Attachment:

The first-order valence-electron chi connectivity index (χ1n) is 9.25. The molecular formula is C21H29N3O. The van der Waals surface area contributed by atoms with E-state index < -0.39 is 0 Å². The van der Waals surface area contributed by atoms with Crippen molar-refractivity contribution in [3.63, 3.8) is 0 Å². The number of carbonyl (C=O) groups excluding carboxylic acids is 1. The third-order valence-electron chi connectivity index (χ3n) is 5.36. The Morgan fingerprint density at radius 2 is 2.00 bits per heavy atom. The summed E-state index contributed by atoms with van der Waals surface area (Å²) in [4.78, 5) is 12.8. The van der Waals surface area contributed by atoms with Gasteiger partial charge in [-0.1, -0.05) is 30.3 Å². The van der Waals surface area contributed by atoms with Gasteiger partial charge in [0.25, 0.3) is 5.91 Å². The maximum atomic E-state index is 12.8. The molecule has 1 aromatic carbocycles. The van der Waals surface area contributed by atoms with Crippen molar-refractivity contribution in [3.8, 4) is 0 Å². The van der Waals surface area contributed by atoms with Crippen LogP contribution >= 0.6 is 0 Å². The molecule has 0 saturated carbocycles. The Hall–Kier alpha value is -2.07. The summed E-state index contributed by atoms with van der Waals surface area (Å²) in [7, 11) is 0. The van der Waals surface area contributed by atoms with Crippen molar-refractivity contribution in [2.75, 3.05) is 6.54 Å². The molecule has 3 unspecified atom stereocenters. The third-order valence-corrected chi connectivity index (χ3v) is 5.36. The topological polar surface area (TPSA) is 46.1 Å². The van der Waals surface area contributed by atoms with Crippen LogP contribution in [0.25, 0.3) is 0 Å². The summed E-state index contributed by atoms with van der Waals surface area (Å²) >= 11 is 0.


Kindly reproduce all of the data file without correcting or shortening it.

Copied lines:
The first-order valence-electron chi connectivity index (χ1n) is 9.25. The molecular formula is C21H29N3O. The van der Waals surface area contributed by atoms with E-state index < -0.39 is 0 Å². The van der Waals surface area contributed by atoms with Crippen molar-refractivity contribution in [3.63, 3.8) is 0 Å². The number of carbonyl (C=O) groups excluding carboxylic acids is 1. The third-order valence-electron chi connectivity index (χ3n) is 5.36. The Morgan fingerprint density at radius 2 is 2.00 bits per heavy atom. The summed E-state index contributed by atoms with van der Waals surface area (Å²) in [4.78, 5) is 12.8. The van der Waals surface area contributed by atoms with Gasteiger partial charge in [-0.1, -0.05) is 30.3 Å². The van der Waals surface area contributed by atoms with Gasteiger partial charge in [0.25, 0.3) is 5.91 Å². The maximum atomic E-state index is 12.8. The molecule has 1 aromatic carbocycles. The van der Waals surface area contributed by atoms with Crippen molar-refractivity contribution in [3.8, 4) is 0 Å². The van der Waals surface area contributed by atoms with Crippen LogP contribution >= 0.6 is 0 Å². The molecule has 0 saturated carbocycles. The Hall–Kier alpha value is -2.07. The summed E-state index contributed by atoms with van der Waals surface area (Å²) in [7, 11) is 0. The van der Waals surface area contributed by atoms with Crippen molar-refractivity contribution in [2.75, 3.05) is 6.54 Å². The molecule has 3 unspecified atom stereocenters. The third-order valence-corrected chi connectivity index (χ3v) is 5.36. The topological polar surface area (TPSA) is 46.1 Å². The van der Waals surface area contributed by atoms with Crippen LogP contribution in [0.25, 0.3) is 0 Å². The summed E-state index contributed by atoms with van der Waals surface area (Å²) >= 11 is 0.